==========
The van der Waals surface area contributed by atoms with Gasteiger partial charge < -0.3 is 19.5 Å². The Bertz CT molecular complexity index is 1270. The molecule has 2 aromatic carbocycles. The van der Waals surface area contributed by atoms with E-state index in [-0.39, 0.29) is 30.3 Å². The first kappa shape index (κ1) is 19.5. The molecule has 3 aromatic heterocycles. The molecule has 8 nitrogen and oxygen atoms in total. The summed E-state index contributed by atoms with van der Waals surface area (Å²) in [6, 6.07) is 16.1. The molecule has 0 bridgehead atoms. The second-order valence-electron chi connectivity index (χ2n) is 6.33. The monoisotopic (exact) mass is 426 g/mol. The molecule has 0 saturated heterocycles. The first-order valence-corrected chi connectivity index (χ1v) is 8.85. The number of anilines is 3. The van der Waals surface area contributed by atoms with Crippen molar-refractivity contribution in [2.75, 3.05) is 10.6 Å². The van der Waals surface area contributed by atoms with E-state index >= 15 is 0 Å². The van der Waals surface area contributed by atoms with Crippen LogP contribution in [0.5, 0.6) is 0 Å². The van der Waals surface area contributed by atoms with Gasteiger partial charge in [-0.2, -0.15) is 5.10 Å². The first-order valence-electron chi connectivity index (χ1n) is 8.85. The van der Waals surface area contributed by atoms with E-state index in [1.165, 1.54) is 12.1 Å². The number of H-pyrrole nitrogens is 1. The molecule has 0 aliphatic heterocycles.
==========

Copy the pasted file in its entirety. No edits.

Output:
The van der Waals surface area contributed by atoms with Gasteiger partial charge < -0.3 is 19.5 Å². The Bertz CT molecular complexity index is 1270. The molecule has 2 aromatic carbocycles. The van der Waals surface area contributed by atoms with E-state index in [-0.39, 0.29) is 30.3 Å². The first kappa shape index (κ1) is 19.5. The molecule has 3 aromatic heterocycles. The molecule has 8 nitrogen and oxygen atoms in total. The summed E-state index contributed by atoms with van der Waals surface area (Å²) in [6, 6.07) is 16.1. The molecule has 0 bridgehead atoms. The second-order valence-electron chi connectivity index (χ2n) is 6.33. The monoisotopic (exact) mass is 426 g/mol. The molecule has 0 saturated heterocycles. The first-order valence-corrected chi connectivity index (χ1v) is 8.85. The number of anilines is 3. The van der Waals surface area contributed by atoms with Crippen molar-refractivity contribution in [2.75, 3.05) is 10.6 Å². The van der Waals surface area contributed by atoms with E-state index >= 15 is 0 Å². The van der Waals surface area contributed by atoms with Crippen LogP contribution in [0.5, 0.6) is 0 Å². The van der Waals surface area contributed by atoms with Gasteiger partial charge in [-0.2, -0.15) is 5.10 Å². The first-order valence-electron chi connectivity index (χ1n) is 8.85. The van der Waals surface area contributed by atoms with E-state index in [1.165, 1.54) is 12.1 Å². The number of H-pyrrole nitrogens is 1. The molecule has 0 aliphatic heterocycles.